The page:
Friday, March 25th, 2011


Electric Pineapple, Blue Iguana, Senorita Bonita

China Glaze Island Escape Swatches, Photos, Reviews

For summer, China Glaze’s Island Escape presents six colorful shades perfect for the season. I’m actually quite in love with this launch–it’s gorgeous and the colors are fun. They may not be the most unique, but I think they’re well-done overall. The shades include: Papaya Punch (crème based vivid orange), 108 Degrees (flirtatious berry pink with specks of micro glitter), Senorita Bonita (passionate purple shimmer with pink micro glitter), Blue Iguana (bold and daring sparkly blue), Cha Cha Cha (vivacious shimmer green), and Electric Pineapple (high intensity crème based lime green).

  • 108 Degrees is a deep raspberry red shimmered with white and fuchsia micro-shimmer. There is a touch of gold micro-shimmer, too, but it is less apparent when applied than it looks in the bottle. I needed two coats for this shade. It’s redder than Zoya Alegra.
  • Papaya Punch is a yellowed tangerine cream. I used two coats on this one. It’s more orange than China Glaze’s Sun Worshipper but it has a similar feel.
  • Cha Cha Cha is a bright, grassy green with chartreuse micro-shimmer. I used three coats with this shade and there is still some visible nail line. It’s brighter and greener than NARS Platoon. Zoya’s Midori looks most similar, perhaps a little darker.
  • Electric Pineapple is a really yellowed chartreuse–it’s not quite yellow but not a true chartreuse either–cream. It seems like Zoya’s Bekka but opaque and with a cream finish. I did use three coats here and impatience more than anything led to some unevenness.
  • Blue Iguana is a medium-dark blue with blue and fuchsia-violet micro-shimmer. I used three coats but found this shade to be rather sheer. It reminded me of a less intense version of Orly’s Lunar Eclipse.
  • Senorita Bonita is a magenta purple with red undertones and flecks of fuchsia and gold sparkle. It doesn’t feel like a glitter but the particles don’t quite look like shimmer either. I used two coats, but three would have been better. I couldn’t think of a dupe for this one.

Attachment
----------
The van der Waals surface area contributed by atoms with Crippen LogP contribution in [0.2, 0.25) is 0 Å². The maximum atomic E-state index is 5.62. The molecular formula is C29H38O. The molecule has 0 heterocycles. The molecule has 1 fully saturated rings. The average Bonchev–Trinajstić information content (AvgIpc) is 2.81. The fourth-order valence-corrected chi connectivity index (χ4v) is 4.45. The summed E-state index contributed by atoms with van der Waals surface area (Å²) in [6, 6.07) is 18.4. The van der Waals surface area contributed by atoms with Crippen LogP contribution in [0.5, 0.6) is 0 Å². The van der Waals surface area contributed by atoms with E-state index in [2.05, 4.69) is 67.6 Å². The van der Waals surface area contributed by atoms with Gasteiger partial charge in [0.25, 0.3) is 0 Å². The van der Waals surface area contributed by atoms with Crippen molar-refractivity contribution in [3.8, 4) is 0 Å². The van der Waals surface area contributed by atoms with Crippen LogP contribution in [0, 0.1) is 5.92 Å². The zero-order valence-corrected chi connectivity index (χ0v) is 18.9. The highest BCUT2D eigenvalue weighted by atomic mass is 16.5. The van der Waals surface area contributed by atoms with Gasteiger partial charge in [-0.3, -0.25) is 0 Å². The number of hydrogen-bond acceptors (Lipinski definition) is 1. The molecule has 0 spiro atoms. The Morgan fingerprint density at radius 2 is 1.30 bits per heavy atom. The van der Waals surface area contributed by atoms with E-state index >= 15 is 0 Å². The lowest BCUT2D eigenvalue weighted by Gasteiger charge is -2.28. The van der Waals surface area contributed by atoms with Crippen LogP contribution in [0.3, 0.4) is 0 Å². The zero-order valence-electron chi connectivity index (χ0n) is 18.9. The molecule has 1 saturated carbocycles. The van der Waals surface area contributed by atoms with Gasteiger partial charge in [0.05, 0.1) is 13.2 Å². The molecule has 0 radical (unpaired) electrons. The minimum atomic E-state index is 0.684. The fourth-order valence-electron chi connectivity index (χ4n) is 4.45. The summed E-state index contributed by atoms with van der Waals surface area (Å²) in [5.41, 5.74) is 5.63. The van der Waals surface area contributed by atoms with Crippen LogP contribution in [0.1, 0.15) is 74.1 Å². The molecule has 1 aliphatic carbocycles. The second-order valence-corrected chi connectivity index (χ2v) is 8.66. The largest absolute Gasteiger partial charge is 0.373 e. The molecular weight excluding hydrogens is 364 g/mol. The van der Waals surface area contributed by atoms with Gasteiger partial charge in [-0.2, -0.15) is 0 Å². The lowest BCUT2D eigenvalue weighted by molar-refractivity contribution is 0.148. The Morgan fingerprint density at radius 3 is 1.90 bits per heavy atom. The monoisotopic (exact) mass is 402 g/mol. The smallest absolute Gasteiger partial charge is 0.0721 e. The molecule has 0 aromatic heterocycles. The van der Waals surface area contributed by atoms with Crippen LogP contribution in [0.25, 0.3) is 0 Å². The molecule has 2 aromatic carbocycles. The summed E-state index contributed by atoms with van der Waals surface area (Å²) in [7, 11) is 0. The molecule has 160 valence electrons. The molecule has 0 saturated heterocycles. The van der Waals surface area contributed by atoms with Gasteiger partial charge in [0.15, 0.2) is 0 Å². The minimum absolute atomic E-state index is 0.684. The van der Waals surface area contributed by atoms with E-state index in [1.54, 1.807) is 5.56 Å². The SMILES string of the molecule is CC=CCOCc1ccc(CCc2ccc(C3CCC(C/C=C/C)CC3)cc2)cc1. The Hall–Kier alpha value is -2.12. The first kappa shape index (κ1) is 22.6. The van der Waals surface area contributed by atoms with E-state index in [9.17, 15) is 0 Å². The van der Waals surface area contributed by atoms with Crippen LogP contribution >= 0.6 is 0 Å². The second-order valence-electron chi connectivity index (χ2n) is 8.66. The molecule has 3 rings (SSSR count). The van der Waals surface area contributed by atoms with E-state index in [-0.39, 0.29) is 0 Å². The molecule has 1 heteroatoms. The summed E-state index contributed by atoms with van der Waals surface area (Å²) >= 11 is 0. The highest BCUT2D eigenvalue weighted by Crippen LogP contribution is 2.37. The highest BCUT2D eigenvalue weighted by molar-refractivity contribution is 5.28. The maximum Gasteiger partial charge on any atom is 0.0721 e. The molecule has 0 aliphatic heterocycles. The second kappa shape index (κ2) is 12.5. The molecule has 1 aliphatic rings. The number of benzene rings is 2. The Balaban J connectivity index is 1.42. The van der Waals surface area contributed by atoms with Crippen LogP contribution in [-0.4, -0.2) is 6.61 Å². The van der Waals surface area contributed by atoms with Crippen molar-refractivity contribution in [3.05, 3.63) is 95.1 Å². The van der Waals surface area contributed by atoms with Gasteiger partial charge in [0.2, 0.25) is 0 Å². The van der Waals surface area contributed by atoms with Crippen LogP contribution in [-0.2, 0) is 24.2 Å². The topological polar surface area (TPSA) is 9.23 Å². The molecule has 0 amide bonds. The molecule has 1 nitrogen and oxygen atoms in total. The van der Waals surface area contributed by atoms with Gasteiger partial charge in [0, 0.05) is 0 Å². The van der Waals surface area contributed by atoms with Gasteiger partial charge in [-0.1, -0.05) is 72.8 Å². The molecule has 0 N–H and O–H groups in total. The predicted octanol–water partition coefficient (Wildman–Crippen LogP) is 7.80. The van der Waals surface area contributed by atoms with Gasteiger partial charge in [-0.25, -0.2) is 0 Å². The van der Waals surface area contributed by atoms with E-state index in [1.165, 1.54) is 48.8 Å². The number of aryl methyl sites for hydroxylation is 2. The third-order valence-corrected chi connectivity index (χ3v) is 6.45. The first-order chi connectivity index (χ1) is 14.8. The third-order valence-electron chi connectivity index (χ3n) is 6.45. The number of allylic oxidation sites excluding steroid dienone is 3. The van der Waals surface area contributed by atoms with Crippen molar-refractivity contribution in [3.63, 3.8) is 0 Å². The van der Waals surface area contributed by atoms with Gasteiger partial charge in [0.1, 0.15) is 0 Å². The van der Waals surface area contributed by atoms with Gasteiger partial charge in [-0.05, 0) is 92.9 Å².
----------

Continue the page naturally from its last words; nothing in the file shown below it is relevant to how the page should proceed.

my thoughts on the formula: Overall, these were on the sheerer side and most required three coats. They apply really smoothly and evenly, though. I used Zoya’s Anchor and Armor on base/top coats on all swatches. China Glaze polish typically lasts a full week on me with minor tip wear.

The Glossover

chinaGlazeIsland

China Glaze Island Escape Swatches, Photos, Reviews

A-
These are classic summer shades–some a bit dupeable, but they’re still beautiful.

Product

9/10

Pigmentation

9.5/10

Texture

9/10

Longevity

9.5/10

Application

4/5

Results
Loading ... Loading ...
Dupes
Login or Register to be able to add this to your Vanity or Wishlist! Plus rate and review!

See more photos & swatches! Continue reading →

Friday, March 25th, 2011


108 Degrees, Papaya Punch, Cha Cha Cha

China Glaze Island Escape – Quick Swatches

Full review to come later today! :)

See more photos & swatches! Continue reading →

Tuesday, March 22nd, 2011


China Glaze Island Escape Collection for Summer 2011

Take an exotic island escape with China Glaze this summer with a tropical, shimmering rainbow of brilliant bright colors! Mix and match these hot hues to add a candy-like pop to that summer manicure and pedicure. Colors in the collection include:

  • Papaya Punch Crème based vivid orange.
  • 108 Degrees Flirtatious berry pink with specks of micro glitter.
  • Senorita Bonita Passionate purple shimmer with pink micro glitter.
  • Blue Iguana Bold and daring sparkly blue.
  • Cha Cha Cha Vivacious shimmer green.
  • Electric Pineapple High intensity crème based lime green.

The China Glaze Island Escape collection will be available as open stock colors, 6 piece box collection, 6 piece counter display, 12 piece counter display and 36 piece rack. Approximately April 2011.

See more photos!  Continue reading →

Saturday, February 19th, 2011

Video Review: China Glaze Crackle Glaze

Check out how it crackles in real-time! That’s probably a few minutes in, so skip forward if that’s all you want to see :)

Saturday, February 19th, 2011


China Glaze Crackle Glaze: Crushed Candy, Fault Line, Broken Hearted

China Glaze Crackle Glaze: Part 2

China Glaze Crackle Collection ($6.49 for 0.50 fl. oz.) has three more shades, as featured here.  Together, they feature one of my favorite combos — gotta love aqua and bright pink!  All the shades dry to a matte finish, so if you want a shiny finish, just use a shiny top coat (I used Seche Vite for swatches).

  • Crushed Candy is a matte aqua teal. It looks very much like For Audrey, actually. For me, this was the toughest shade to work; I could get it to splinter, but it was just very thick. I did a thinner (which looks fairly streaky when you apply it) coat to the middle nail, and it has a lot of cracks running through it with smaller pieces of color. I did thicker coats on the index and ring fingers and found wider cracks and large chunks of color.